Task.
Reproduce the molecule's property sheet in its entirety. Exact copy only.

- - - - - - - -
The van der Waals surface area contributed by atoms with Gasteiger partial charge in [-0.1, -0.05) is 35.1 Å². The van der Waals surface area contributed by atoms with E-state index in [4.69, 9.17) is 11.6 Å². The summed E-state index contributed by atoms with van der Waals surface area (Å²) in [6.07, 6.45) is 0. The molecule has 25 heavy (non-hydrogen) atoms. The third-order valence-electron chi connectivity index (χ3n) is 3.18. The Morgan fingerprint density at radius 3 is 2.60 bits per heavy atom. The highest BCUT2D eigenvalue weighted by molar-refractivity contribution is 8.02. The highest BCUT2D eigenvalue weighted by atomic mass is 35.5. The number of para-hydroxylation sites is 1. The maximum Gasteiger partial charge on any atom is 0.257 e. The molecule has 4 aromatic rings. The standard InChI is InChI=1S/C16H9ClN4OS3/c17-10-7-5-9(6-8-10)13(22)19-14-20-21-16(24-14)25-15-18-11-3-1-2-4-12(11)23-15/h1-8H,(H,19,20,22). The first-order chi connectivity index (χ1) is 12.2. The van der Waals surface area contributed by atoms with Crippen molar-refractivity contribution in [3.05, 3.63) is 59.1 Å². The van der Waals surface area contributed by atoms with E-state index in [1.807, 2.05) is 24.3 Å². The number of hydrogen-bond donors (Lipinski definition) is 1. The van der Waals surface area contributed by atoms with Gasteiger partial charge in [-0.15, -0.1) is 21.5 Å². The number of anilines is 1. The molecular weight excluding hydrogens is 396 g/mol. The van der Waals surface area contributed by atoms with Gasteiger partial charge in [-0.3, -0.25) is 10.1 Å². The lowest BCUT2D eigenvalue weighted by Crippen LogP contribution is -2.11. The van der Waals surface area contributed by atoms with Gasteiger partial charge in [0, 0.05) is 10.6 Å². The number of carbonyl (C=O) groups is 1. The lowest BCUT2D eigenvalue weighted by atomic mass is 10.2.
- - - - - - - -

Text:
The van der Waals surface area contributed by atoms with Gasteiger partial charge in [-0.1, -0.05) is 35.1 Å². The van der Waals surface area contributed by atoms with E-state index in [4.69, 9.17) is 11.6 Å². The summed E-state index contributed by atoms with van der Waals surface area (Å²) in [6.07, 6.45) is 0. The molecule has 25 heavy (non-hydrogen) atoms. The third-order valence-electron chi connectivity index (χ3n) is 3.18. The Morgan fingerprint density at radius 3 is 2.60 bits per heavy atom. The highest BCUT2D eigenvalue weighted by molar-refractivity contribution is 8.02. The highest BCUT2D eigenvalue weighted by atomic mass is 35.5. The number of para-hydroxylation sites is 1. The maximum Gasteiger partial charge on any atom is 0.257 e. The molecule has 4 aromatic rings. The standard InChI is InChI=1S/C16H9ClN4OS3/c17-10-7-5-9(6-8-10)13(22)19-14-20-21-16(24-14)25-15-18-11-3-1-2-4-12(11)23-15/h1-8H,(H,19,20,22). The first-order chi connectivity index (χ1) is 12.2. The van der Waals surface area contributed by atoms with Crippen molar-refractivity contribution in [3.05, 3.63) is 59.1 Å². The van der Waals surface area contributed by atoms with E-state index in [1.807, 2.05) is 24.3 Å². The number of hydrogen-bond donors (Lipinski definition) is 1. The van der Waals surface area contributed by atoms with Gasteiger partial charge in [-0.15, -0.1) is 21.5 Å². The number of anilines is 1. The molecular weight excluding hydrogens is 396 g/mol. The van der Waals surface area contributed by atoms with Gasteiger partial charge in [-0.3, -0.25) is 10.1 Å². The lowest BCUT2D eigenvalue weighted by Crippen LogP contribution is -2.11. The van der Waals surface area contributed by atoms with Gasteiger partial charge in [0, 0.05) is 10.6 Å². The number of carbonyl (C=O) groups is 1. The lowest BCUT2D eigenvalue weighted by atomic mass is 10.2.